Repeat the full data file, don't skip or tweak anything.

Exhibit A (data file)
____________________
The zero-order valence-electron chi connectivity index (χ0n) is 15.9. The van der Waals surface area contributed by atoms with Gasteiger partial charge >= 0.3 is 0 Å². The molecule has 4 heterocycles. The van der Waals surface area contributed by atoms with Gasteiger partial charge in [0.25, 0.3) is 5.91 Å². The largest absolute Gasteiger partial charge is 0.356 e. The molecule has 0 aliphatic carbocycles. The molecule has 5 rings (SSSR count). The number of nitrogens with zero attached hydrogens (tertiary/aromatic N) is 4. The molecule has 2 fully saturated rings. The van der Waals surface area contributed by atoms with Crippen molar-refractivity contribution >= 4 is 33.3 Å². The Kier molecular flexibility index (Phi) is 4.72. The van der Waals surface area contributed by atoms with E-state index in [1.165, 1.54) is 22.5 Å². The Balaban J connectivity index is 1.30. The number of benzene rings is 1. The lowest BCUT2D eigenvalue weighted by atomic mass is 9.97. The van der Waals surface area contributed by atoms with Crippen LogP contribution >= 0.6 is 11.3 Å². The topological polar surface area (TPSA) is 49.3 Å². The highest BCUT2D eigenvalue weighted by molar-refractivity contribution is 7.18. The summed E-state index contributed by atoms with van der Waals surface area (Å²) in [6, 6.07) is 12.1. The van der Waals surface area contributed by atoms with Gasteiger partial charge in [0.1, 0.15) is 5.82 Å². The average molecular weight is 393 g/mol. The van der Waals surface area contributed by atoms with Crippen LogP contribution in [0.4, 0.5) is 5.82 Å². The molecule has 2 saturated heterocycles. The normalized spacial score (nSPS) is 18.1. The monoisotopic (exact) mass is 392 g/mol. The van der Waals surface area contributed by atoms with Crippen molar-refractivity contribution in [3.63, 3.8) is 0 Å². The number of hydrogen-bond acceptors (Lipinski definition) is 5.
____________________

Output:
The zero-order valence-electron chi connectivity index (χ0n) is 15.9. The van der Waals surface area contributed by atoms with Gasteiger partial charge >= 0.3 is 0 Å². The molecule has 4 heterocycles. The van der Waals surface area contributed by atoms with Gasteiger partial charge in [0.25, 0.3) is 5.91 Å². The largest absolute Gasteiger partial charge is 0.356 e. The molecule has 0 aliphatic carbocycles. The molecule has 5 rings (SSSR count). The number of nitrogens with zero attached hydrogens (tertiary/aromatic N) is 4. The molecule has 2 fully saturated rings. The van der Waals surface area contributed by atoms with Crippen molar-refractivity contribution >= 4 is 33.3 Å². The Kier molecular flexibility index (Phi) is 4.72. The van der Waals surface area contributed by atoms with E-state index in [1.165, 1.54) is 22.5 Å². The Balaban J connectivity index is 1.30. The number of benzene rings is 1. The lowest BCUT2D eigenvalue weighted by atomic mass is 9.97. The van der Waals surface area contributed by atoms with Crippen LogP contribution >= 0.6 is 11.3 Å². The topological polar surface area (TPSA) is 49.3 Å². The highest BCUT2D eigenvalue weighted by molar-refractivity contribution is 7.18. The summed E-state index contributed by atoms with van der Waals surface area (Å²) in [6, 6.07) is 12.1. The van der Waals surface area contributed by atoms with Gasteiger partial charge in [0.1, 0.15) is 5.82 Å². The average molecular weight is 393 g/mol. The van der Waals surface area contributed by atoms with Crippen LogP contribution in [0.4, 0.5) is 5.82 Å². The molecule has 2 saturated heterocycles. The normalized spacial score (nSPS) is 18.1. The monoisotopic (exact) mass is 392 g/mol. The van der Waals surface area contributed by atoms with Crippen molar-refractivity contribution in [3.63, 3.8) is 0 Å². The number of hydrogen-bond acceptors (Lipinski definition) is 5.